Okay. You’re sold on the benefits and you’d like to make this happen. How?

Ask. You might just have to bite the bullet and ask. As long as your work is solid and you’re in good standing, it shouldn’t hurt. Don’t be afraid to point out that you telecommuting may save the employer money on insurance, office space, and equipment, too.

Be prepared. Make sure you have everything you need at home to make telecommuting work: a solid Internet connection, video conferencing capabilities, a good laptop, etc.

Be a parent. A recent study [34] suggests that employers are more likely to grant telecommuting privileges to employees with children. If you tell your employer you want to work from home for other reasons, they may be less likely to grant your request.

Find a new job or create your own. A surefire way to telecommute is to get a new job that allows it or strike out on your own. Become a contractor a freelancer or an entrepreneur [35]. Or heck, get Primal Blueprint Expert Certified [36] and turn your passion for the Primal lifestyle into a career.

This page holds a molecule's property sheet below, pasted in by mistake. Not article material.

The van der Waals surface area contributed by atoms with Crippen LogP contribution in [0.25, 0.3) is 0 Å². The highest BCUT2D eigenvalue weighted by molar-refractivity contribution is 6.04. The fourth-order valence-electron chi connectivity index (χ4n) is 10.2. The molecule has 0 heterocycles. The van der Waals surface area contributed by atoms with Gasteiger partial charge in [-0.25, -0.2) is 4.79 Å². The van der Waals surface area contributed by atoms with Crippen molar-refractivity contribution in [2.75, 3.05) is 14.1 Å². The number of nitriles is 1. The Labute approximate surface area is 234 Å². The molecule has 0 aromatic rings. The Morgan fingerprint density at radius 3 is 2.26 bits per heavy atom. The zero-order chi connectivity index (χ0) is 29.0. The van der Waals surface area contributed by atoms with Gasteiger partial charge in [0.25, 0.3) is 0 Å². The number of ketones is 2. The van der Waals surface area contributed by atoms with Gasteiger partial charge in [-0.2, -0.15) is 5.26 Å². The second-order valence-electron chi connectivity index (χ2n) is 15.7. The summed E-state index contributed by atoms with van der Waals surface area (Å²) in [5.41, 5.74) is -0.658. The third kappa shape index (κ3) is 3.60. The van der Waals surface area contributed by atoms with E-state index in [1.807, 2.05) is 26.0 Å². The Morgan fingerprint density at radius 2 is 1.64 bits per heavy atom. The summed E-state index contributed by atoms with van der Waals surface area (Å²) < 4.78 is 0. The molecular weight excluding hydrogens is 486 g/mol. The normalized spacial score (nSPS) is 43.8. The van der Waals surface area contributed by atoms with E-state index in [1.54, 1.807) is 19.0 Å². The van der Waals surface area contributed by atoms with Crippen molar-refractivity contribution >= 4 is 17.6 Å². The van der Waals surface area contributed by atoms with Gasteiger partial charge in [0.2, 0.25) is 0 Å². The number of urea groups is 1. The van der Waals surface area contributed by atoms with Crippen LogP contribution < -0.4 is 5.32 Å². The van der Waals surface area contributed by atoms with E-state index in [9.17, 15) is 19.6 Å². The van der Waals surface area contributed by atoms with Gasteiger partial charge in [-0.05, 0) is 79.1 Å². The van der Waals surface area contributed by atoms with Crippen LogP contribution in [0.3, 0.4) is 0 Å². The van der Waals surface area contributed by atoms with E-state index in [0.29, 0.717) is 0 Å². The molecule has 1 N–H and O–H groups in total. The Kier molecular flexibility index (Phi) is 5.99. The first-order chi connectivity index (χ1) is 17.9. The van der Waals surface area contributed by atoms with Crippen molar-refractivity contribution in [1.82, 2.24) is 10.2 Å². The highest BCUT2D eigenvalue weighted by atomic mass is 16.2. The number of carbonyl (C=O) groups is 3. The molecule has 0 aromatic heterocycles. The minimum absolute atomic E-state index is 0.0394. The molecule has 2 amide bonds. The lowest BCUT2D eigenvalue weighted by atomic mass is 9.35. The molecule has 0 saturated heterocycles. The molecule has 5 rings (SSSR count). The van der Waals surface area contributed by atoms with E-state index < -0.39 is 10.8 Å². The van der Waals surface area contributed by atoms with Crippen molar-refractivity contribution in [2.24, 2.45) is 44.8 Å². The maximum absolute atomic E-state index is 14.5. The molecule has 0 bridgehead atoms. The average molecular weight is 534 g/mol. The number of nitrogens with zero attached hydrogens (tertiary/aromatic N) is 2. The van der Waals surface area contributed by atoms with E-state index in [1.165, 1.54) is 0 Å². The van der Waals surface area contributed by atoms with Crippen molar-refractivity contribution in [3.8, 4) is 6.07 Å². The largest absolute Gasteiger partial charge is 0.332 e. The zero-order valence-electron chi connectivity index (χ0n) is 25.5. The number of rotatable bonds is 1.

When applying and interviewing for new jobs:

Look for jobs that mention “remote work” or “telecommuting” in the job description. That’s a sure bet you’ll be able to do it.

Research a prospective employer’s policies. Popping over to Google and entering “[company] telecommuting policy” will usually do it.

Browse Glassdoor. Glassdoor [37] is a site where employees (both former and current) can give company reviews, report salaries, and discuss interviews; it’s invaluable for anyone interested in a particular company from an employee’s perspective. Reviews often contain explicit information about a company’s telecommuting policies.

Ask about telecommuting after receiving but before accepting an offer. Some people suggest asking about a company’s remote work policy during the interview. I’d be okay with that from a prospective employee, but other employers might not. To be safe, get the offer first and then ask about working from home.

Negotiate. If working from home is really important to you, consider giving up a perk or a little salary. Don’t worry, you can probably get it all back once you’ve proven they made the right choice.

There are a few things to keep in mind when actually telecommuting.